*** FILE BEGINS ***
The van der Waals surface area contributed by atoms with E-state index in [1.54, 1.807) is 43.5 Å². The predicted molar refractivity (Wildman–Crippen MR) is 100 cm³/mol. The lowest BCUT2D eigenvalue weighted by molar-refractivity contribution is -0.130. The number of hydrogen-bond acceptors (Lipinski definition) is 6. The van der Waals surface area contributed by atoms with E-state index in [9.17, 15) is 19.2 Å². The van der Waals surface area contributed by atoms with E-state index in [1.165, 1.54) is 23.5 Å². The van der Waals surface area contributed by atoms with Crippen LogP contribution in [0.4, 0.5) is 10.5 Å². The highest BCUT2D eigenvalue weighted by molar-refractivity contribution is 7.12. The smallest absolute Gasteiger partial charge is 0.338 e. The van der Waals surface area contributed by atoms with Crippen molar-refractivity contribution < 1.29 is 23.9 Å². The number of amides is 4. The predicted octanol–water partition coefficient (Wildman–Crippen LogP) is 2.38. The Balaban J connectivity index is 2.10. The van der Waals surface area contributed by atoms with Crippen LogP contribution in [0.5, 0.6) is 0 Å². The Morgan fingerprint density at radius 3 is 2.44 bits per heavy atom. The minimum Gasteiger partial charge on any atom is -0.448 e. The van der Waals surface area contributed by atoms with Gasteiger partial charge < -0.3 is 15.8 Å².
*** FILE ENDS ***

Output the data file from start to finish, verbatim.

The van der Waals surface area contributed by atoms with E-state index in [1.54, 1.807) is 43.5 Å². The predicted molar refractivity (Wildman–Crippen MR) is 100 cm³/mol. The lowest BCUT2D eigenvalue weighted by molar-refractivity contribution is -0.130. The number of hydrogen-bond acceptors (Lipinski definition) is 6. The van der Waals surface area contributed by atoms with E-state index in [9.17, 15) is 19.2 Å². The van der Waals surface area contributed by atoms with E-state index in [1.165, 1.54) is 23.5 Å². The van der Waals surface area contributed by atoms with Crippen LogP contribution in [0.4, 0.5) is 10.5 Å². The highest BCUT2D eigenvalue weighted by molar-refractivity contribution is 7.12. The smallest absolute Gasteiger partial charge is 0.338 e. The van der Waals surface area contributed by atoms with Crippen molar-refractivity contribution < 1.29 is 23.9 Å². The number of amides is 4. The predicted octanol–water partition coefficient (Wildman–Crippen LogP) is 2.38. The Balaban J connectivity index is 2.10. The van der Waals surface area contributed by atoms with Crippen LogP contribution in [0.5, 0.6) is 0 Å². The Morgan fingerprint density at radius 3 is 2.44 bits per heavy atom. The minimum Gasteiger partial charge on any atom is -0.448 e. The van der Waals surface area contributed by atoms with Gasteiger partial charge < -0.3 is 15.8 Å².